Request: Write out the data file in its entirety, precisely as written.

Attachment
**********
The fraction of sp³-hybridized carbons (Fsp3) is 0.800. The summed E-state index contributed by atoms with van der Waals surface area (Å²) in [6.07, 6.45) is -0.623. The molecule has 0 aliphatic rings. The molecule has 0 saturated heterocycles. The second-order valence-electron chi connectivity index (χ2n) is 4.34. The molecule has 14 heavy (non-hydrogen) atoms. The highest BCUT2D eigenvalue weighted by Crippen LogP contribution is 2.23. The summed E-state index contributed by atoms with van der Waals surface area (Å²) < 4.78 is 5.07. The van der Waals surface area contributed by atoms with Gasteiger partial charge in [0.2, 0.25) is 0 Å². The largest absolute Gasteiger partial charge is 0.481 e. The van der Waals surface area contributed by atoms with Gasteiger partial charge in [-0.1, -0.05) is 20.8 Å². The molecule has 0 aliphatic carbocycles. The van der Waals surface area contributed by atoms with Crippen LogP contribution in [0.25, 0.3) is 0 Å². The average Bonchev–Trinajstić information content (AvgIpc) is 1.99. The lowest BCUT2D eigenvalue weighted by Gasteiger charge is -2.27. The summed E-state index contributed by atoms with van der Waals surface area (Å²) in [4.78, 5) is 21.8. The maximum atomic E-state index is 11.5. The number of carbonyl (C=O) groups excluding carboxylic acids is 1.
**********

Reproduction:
The fraction of sp³-hybridized carbons (Fsp3) is 0.800. The summed E-state index contributed by atoms with van der Waals surface area (Å²) in [6.07, 6.45) is -0.623. The molecule has 0 aliphatic rings. The molecule has 0 saturated heterocycles. The second-order valence-electron chi connectivity index (χ2n) is 4.34. The molecule has 14 heavy (non-hydrogen) atoms. The highest BCUT2D eigenvalue weighted by Crippen LogP contribution is 2.23. The summed E-state index contributed by atoms with van der Waals surface area (Å²) < 4.78 is 5.07. The van der Waals surface area contributed by atoms with Gasteiger partial charge in [0.2, 0.25) is 0 Å². The largest absolute Gasteiger partial charge is 0.481 e. The van der Waals surface area contributed by atoms with Gasteiger partial charge in [-0.1, -0.05) is 20.8 Å². The molecule has 0 aliphatic carbocycles. The van der Waals surface area contributed by atoms with Crippen LogP contribution in [0.25, 0.3) is 0 Å². The average Bonchev–Trinajstić information content (AvgIpc) is 1.99. The lowest BCUT2D eigenvalue weighted by Gasteiger charge is -2.27. The summed E-state index contributed by atoms with van der Waals surface area (Å²) in [4.78, 5) is 21.8. The maximum atomic E-state index is 11.5. The number of carbonyl (C=O) groups excluding carboxylic acids is 1.